Tuesday, August 22, 2017
The Bay of Plenty Rugby Union and Hawke’s Bay Rugby Union are proud to announce that this Friday 25 August will see their teams compete for the Macrae-Shelford Bay Cup in the BNZ Battle of the Bays.
The Cup, fittingly honours two stalwarts of the game Ian Macrae and Frank Shelford, who have both represented the All Blacks and both provinces. It is fitting to name the inaugural Cup for the Battle of the Bays the Macrae-Shelford Bay Cup.
Second five-eight and centre Ian Macrae played seven matches for the Bay of Plenty in 1962 before heading to Hawke’s Bay to see out his rugby career playing a further 85 matches between 1963 to 1971.
Humble in his acceptance to have the Macrae-Shelford Bay Cup named in his honour Macrae commented, “I am very honoured, I got to know Frank pretty well when he was playing down in Hawke’s Bay. I respect him as a very good player and jointly to have our names on the Cup I think is quite fitting and I am very proud to be a part of that and I am very much looking forward to get the opportunity to present the Cup sometime in the near future.”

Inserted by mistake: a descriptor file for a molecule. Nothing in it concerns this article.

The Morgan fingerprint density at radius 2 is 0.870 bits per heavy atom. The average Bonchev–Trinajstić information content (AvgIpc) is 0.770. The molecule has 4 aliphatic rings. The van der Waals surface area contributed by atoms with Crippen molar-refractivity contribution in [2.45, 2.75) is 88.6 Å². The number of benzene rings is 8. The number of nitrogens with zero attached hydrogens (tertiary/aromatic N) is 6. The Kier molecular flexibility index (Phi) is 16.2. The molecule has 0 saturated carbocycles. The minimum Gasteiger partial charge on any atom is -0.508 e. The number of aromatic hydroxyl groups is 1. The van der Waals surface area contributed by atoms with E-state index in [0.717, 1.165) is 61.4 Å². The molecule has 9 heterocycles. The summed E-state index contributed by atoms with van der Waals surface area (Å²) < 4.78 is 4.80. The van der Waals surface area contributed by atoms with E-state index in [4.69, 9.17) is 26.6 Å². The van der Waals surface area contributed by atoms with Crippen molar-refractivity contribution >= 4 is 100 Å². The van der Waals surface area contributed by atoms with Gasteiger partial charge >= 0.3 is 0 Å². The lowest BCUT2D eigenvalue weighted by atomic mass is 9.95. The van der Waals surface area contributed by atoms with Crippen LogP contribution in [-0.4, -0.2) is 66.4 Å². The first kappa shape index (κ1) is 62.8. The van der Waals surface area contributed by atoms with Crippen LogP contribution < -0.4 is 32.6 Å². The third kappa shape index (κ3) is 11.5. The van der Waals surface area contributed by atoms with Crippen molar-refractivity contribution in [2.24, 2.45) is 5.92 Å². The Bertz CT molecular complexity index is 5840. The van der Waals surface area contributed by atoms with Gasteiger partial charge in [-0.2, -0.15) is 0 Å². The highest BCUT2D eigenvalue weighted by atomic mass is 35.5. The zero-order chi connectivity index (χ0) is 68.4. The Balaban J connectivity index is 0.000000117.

Bay of Plenty centurion, flanker Frank Shelford pulled on the Bay of Plenty jersey 121 times between 1977 to 1987, however wore the Hawke’s Bay black and white hoops in 1983 for 12 games before returning to the Bay of Plenty to finish his playing career.
Shelford currently residing in France commented acknowledging his delight, “I am very happy and honoured and wish the teams all the best.”
Bay of Plenty Rugby Union CEO Mike Rogers commented, “We are proud to be able to honour two former players who have contributed a great deal to both Bay of Plenty and Hawke’s Bay Rugby. It is fitting that we are able to finally put up a Cup for the sides to battle it out and claim who is the ‘real’ Bay. We are looking forward to the BNZ Battle of the Bays this Friday.”
Bay of Plenty
7 matches, 1962
85 matches, 1963-1971
45 matches, 1966-1970
Bay of Plenty
121 games, 1977-1987
12 matches, 1983
22 matches, 1981, 1983-1985
Information provided by Bay of Plenty Rugby Historian and Statistician Brent Drabble